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Sarah Blasko

Sarah Blasko has changed things up yet again, with the writing and recording of her newly-released sixth album, Depth Of Field.

For a two-week period in mid-2017, Blasko was artist-in-residence at the Campbelltown Arts Centre and during this time composed and laid many of the down the tracks for Depth Of Field. While Blasko and at various points her band – Donny Benet (bass), Laurence Pike (drums) and Sarah Belkner (keys) – were ‘away from prying eyes’, much of the creative endeavour was captured on film for a documentary, Blasko, which subsequently screened on ABC-TV in November last year.

Clearly, Blasko is not one to repeat from album to album how things are done simply because they’ve been comfortable or have worked before.

“Yes and no,” she qualifies. “I have certain ideas that I kind of always adhere to, but then, I think it’s about changing the texture of things. That’s why with the last record (Eternal Return, 2015), I’d previously made two albums that had a lot of strings on them and were very natural sounding. I s’pose making Eternal Return with keyboards rather than strings was kind of a reaction to making those records. And making As Day Follows Night (2009) and I Awake (2012), very natural, acoustic records were reactions to What The Sea Wants, The Sea Shall Have (2006), which was a very densely made record – lots of layers of keyboards. And I was pretty sick of keyboards and guitars after that record (laughs).  

“With this record, it’s funny, I’ve come back to quite a lot of electric guitar and keyboards. However, there’s elements of all my records on this album – lots of keyboards, lots of guitars. It’s important to keep an element of what you always want to do as well as a couple of new things to keep you learning.”

With writing and much of the recording to be accomplished within the granted fortnight, the space influenced the music as the band had not time, really, to explore the space. Some ideas opened up proceedings for the rest…


Making It Up was probably the first song that became a thing out of the artist-in-residency, but I’d already wrote Read My Mind, the only one written before that period,” Blasko notes.

“I guess the idea there was to keep things rolling along and keep coming up with fresh ideas. And the best way to do that was to keep the instrumentation fairly simple. I had a Rhythm Ace drum machine – an old drum machine from ‘70s – that I brought up there and it’s only got so many settings. So you just lay down a beat, set a tempo and go from there. So it was pretty minimal in its instrumentation from there but although the album got a lot fuller from there – adding strings and stuff – I think that element of keeping things fairly simple was very satisfying.”

Indeed, the album as a whole sounds quite different for Blasko in terms of rhythm. There’s a sharpness, perhaps even an urgency.

“I really wanted to go for a really tight, dry drum sound,” she says. “It’s not open sounding – the kit was recorded in a very sort of tight room. It makes the drums sound really punchy. There were pretty tight drums sounds in ‘70s disco or soul music; it was quite vague in terms of specific references, but it felt important to have a pretty dry drum sound. But when the guy mixed it he actually added heaps of reverb to everything (laughs).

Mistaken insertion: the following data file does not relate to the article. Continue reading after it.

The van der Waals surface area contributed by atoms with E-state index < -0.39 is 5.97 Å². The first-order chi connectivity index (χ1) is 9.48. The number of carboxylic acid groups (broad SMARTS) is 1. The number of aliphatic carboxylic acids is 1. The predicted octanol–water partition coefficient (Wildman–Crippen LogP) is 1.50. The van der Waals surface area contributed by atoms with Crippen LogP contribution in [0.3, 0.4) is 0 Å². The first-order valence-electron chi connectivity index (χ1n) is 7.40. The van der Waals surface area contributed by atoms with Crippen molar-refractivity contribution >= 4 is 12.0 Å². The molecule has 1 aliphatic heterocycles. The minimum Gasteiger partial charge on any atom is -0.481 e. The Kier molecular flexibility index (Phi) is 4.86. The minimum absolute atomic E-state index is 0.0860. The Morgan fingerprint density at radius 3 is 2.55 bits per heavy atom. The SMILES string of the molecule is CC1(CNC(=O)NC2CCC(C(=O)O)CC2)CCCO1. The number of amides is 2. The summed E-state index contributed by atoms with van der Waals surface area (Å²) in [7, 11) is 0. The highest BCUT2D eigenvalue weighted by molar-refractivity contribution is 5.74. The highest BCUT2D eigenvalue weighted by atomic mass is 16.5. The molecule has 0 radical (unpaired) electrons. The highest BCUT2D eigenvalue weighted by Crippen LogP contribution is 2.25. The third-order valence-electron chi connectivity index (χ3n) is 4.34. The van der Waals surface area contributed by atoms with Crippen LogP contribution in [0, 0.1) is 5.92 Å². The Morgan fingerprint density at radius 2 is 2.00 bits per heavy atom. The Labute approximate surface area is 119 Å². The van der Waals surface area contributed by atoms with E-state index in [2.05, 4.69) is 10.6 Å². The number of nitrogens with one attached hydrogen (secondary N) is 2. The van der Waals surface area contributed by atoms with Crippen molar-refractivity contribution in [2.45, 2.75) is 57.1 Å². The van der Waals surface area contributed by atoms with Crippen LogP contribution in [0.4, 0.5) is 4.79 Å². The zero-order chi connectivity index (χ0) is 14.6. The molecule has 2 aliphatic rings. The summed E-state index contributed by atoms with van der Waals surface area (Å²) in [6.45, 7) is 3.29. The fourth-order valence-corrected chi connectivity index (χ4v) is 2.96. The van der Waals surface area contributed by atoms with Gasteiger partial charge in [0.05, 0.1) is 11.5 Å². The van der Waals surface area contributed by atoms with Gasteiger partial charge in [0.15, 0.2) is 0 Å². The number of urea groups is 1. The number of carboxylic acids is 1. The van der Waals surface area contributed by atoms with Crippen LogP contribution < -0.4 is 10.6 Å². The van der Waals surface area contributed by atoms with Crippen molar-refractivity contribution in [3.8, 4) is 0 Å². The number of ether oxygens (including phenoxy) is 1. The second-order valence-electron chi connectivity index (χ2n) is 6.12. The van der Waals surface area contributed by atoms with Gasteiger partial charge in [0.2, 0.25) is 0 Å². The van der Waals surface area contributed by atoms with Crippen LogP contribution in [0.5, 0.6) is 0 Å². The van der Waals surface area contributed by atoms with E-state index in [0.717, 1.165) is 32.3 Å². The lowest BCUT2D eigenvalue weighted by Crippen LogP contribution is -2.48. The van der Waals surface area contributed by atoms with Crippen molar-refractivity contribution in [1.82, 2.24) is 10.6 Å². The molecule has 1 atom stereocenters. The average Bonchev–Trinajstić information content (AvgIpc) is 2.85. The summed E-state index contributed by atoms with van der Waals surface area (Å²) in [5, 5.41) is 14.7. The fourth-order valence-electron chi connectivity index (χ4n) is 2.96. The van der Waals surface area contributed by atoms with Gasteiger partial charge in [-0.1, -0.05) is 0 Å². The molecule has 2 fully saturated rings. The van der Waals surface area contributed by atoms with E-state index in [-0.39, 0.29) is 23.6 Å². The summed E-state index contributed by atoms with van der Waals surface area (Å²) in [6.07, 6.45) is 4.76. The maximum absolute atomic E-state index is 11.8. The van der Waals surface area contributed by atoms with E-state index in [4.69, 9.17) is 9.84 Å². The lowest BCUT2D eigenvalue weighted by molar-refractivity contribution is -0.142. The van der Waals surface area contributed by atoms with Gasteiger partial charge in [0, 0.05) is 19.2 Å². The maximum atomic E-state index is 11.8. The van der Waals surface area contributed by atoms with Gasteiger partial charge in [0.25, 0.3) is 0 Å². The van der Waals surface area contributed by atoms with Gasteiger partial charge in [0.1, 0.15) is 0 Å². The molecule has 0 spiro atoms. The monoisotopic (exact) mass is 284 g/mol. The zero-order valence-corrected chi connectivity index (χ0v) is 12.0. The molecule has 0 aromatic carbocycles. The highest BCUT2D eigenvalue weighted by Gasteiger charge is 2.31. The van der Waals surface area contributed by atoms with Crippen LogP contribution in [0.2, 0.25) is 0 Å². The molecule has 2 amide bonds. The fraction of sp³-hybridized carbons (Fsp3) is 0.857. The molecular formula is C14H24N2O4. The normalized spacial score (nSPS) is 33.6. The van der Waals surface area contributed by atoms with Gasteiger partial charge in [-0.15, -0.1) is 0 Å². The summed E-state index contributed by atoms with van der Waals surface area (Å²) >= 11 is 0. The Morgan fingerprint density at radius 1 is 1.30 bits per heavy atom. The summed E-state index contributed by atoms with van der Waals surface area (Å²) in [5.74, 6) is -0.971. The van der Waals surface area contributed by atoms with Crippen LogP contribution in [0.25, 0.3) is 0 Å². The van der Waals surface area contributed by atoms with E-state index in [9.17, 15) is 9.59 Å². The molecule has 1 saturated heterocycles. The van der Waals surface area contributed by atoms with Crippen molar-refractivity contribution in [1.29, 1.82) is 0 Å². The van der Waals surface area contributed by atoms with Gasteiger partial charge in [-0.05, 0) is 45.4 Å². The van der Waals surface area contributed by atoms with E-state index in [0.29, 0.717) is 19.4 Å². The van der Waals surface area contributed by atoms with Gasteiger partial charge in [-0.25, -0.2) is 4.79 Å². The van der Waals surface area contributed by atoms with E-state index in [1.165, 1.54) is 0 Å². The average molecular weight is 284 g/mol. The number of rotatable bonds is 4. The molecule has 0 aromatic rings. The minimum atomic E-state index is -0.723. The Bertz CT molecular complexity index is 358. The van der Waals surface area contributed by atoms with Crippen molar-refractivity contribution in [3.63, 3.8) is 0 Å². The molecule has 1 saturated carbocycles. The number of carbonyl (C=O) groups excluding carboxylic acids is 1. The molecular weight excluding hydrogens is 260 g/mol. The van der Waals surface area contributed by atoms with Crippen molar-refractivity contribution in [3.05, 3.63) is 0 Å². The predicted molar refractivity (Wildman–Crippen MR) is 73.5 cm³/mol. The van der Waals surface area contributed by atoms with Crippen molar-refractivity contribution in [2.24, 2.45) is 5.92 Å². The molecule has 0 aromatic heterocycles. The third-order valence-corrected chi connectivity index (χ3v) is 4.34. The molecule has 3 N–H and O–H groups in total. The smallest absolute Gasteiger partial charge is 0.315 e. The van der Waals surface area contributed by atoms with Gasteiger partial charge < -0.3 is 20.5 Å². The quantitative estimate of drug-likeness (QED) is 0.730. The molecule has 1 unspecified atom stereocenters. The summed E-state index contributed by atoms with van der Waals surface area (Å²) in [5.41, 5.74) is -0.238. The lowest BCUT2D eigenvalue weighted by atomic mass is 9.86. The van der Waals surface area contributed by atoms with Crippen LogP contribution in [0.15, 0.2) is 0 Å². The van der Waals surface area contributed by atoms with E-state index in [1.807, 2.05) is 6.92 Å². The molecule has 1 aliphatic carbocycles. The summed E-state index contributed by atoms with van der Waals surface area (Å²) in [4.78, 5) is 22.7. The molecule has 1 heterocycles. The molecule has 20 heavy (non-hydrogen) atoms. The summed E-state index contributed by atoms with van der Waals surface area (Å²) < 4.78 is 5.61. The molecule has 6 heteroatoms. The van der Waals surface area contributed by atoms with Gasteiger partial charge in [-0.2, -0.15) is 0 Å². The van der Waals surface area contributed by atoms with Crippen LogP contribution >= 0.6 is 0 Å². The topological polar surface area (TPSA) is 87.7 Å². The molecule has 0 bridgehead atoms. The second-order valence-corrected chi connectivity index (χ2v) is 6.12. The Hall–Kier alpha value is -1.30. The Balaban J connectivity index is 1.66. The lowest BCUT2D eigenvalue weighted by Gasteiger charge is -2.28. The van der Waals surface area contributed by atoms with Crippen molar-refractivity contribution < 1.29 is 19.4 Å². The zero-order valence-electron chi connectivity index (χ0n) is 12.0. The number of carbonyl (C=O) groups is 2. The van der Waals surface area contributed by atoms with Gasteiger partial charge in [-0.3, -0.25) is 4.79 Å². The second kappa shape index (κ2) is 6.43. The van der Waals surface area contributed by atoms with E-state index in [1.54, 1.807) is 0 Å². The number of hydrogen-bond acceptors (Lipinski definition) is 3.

“It’s also the combination of drum machines and live drums. Everything started on the drum machine and it felt really weird to remove it. It felt like the roots of where the songs came from and how they worked, so we tried hard to make the drum machines and the lives drums sit really well together.”

In terms of writing, Depth Of Field finds Blasko exploring other people’s perspectives especially regarding personal relationships. It’s a jungle in there.

“I think generally, regardless of monogamous or romantic relationships, I do find it interesting the roles that people play in life and how different people can be depending on their circumstance,” she notes. “I find that really fascinating. I find it fascinating in myself and I find it fascinating in other people.

“Some people are extremely consistent. Some people, you just put them in any circumstance and they’ll be very balanced, but some people can be extremely changeable, depending on what life will throw at them. I guess I was interested in how that shapes a person; how they’re willing to see different experiences. Because, I guess, for me it sort of stems from a lot of really big life changes.”

One change in particular resonates strongly and understandably. Blasko and her partner Dave Miller (PVT) having a son in July of 2015.

“Becoming a parent is extremely challenging,” she says, “you really question your identity. I don’t know if it’s something everyone goes through, but I have definitely gone through that. It’s a real kind of question: ‘Who am I? Am I who I thought I was?’ It’s this major kind of life change and the pressures that comes from that life change can really alter a person. I see a lot of darkness in playgrounds (laughs) and you also see a lot of beautiful things. It was interesting because for the first time I’ve been in one place and in a very stable life situation. So I really felt like I was looking at a sub-culture that I hadn’t been a part of before and that I didn’t recognise.

“I guess when you’re new to something like that it becomes kind of fascinating (laughs). There’s various themes on the record, but definitely a lot of it comes from thinking, ‘What is this new lifestyle that I’ve never really seen from the inside before?’”    

Sarah Blasko performs at the Rosemount Hotel on Friday, June 15. Tickets via

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